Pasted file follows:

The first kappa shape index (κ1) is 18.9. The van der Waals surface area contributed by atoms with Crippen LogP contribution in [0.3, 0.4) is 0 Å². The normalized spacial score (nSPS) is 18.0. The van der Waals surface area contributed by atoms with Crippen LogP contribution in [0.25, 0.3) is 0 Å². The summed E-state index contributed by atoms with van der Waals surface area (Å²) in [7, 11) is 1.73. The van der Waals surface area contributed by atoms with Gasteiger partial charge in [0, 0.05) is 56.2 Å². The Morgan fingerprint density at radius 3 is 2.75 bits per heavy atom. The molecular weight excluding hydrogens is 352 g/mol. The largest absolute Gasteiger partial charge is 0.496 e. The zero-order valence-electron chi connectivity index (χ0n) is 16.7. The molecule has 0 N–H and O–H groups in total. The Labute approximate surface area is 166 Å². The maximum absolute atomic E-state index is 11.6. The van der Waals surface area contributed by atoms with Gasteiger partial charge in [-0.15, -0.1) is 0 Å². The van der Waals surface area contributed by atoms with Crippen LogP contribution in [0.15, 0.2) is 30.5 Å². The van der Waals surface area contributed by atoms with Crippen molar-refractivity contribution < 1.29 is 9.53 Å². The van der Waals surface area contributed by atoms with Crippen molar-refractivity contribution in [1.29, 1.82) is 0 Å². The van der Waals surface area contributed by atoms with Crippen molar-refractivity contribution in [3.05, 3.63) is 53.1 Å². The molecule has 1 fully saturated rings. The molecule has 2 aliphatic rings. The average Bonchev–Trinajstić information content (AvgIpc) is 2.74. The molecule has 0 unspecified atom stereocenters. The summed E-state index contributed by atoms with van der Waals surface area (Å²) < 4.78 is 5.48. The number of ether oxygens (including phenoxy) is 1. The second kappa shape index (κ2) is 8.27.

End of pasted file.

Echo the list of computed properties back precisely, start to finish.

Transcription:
The first kappa shape index (κ1) is 18.9. The van der Waals surface area contributed by atoms with Crippen LogP contribution in [0.3, 0.4) is 0 Å². The normalized spacial score (nSPS) is 18.0. The van der Waals surface area contributed by atoms with Crippen LogP contribution in [0.25, 0.3) is 0 Å². The summed E-state index contributed by atoms with van der Waals surface area (Å²) in [7, 11) is 1.73. The van der Waals surface area contributed by atoms with Gasteiger partial charge in [0, 0.05) is 56.2 Å². The Morgan fingerprint density at radius 3 is 2.75 bits per heavy atom. The molecular weight excluding hydrogens is 352 g/mol. The largest absolute Gasteiger partial charge is 0.496 e. The zero-order valence-electron chi connectivity index (χ0n) is 16.7. The molecule has 0 N–H and O–H groups in total. The Labute approximate surface area is 166 Å². The maximum absolute atomic E-state index is 11.6. The van der Waals surface area contributed by atoms with Gasteiger partial charge in [-0.15, -0.1) is 0 Å². The van der Waals surface area contributed by atoms with Crippen LogP contribution in [0.15, 0.2) is 30.5 Å². The van der Waals surface area contributed by atoms with Crippen molar-refractivity contribution < 1.29 is 9.53 Å². The van der Waals surface area contributed by atoms with Crippen molar-refractivity contribution in [1.29, 1.82) is 0 Å². The van der Waals surface area contributed by atoms with Crippen molar-refractivity contribution in [3.05, 3.63) is 53.1 Å². The molecule has 1 fully saturated rings. The molecule has 2 aliphatic rings. The average Bonchev–Trinajstić information content (AvgIpc) is 2.74. The molecule has 0 unspecified atom stereocenters. The summed E-state index contributed by atoms with van der Waals surface area (Å²) < 4.78 is 5.48. The number of ether oxygens (including phenoxy) is 1. The second kappa shape index (κ2) is 8.27.